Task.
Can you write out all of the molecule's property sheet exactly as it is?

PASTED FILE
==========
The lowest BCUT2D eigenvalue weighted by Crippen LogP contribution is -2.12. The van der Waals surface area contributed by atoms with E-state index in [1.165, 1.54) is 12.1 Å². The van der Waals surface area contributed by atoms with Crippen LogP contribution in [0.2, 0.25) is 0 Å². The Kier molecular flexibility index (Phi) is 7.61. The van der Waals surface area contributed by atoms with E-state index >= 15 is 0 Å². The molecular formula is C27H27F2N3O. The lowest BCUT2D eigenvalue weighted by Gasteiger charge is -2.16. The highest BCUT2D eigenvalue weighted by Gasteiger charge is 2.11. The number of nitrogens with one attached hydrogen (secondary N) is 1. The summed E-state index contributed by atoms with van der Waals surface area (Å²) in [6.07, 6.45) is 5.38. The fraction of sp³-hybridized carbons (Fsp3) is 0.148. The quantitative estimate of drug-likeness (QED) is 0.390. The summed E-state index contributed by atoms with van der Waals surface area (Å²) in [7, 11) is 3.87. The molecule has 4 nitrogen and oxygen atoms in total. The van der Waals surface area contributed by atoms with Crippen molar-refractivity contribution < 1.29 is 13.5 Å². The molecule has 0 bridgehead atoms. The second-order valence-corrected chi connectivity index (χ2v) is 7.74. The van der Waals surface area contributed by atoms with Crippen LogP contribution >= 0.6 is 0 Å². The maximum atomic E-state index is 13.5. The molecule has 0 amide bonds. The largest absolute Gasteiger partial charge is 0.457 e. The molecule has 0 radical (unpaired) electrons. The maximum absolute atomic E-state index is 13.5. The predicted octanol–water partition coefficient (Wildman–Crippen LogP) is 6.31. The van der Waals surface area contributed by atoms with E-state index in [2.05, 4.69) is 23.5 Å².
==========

The lowest BCUT2D eigenvalue weighted by Crippen LogP contribution is -2.12. The van der Waals surface area contributed by atoms with E-state index in [1.165, 1.54) is 12.1 Å². The van der Waals surface area contributed by atoms with Crippen LogP contribution in [0.2, 0.25) is 0 Å². The Kier molecular flexibility index (Phi) is 7.61. The van der Waals surface area contributed by atoms with E-state index >= 15 is 0 Å². The molecular formula is C27H27F2N3O. The lowest BCUT2D eigenvalue weighted by Gasteiger charge is -2.16. The highest BCUT2D eigenvalue weighted by Gasteiger charge is 2.11. The number of nitrogens with one attached hydrogen (secondary N) is 1. The summed E-state index contributed by atoms with van der Waals surface area (Å²) in [6.07, 6.45) is 5.38. The fraction of sp³-hybridized carbons (Fsp3) is 0.148. The quantitative estimate of drug-likeness (QED) is 0.390. The summed E-state index contributed by atoms with van der Waals surface area (Å²) in [7, 11) is 3.87. The molecule has 4 nitrogen and oxygen atoms in total. The van der Waals surface area contributed by atoms with Crippen molar-refractivity contribution < 1.29 is 13.5 Å². The molecule has 0 bridgehead atoms. The second-order valence-corrected chi connectivity index (χ2v) is 7.74. The van der Waals surface area contributed by atoms with Crippen LogP contribution >= 0.6 is 0 Å². The maximum atomic E-state index is 13.5. The molecule has 0 amide bonds. The largest absolute Gasteiger partial charge is 0.457 e. The molecule has 0 radical (unpaired) electrons. The maximum absolute atomic E-state index is 13.5. The predicted octanol–water partition coefficient (Wildman–Crippen LogP) is 6.31. The van der Waals surface area contributed by atoms with E-state index in [2.05, 4.69) is 23.5 Å².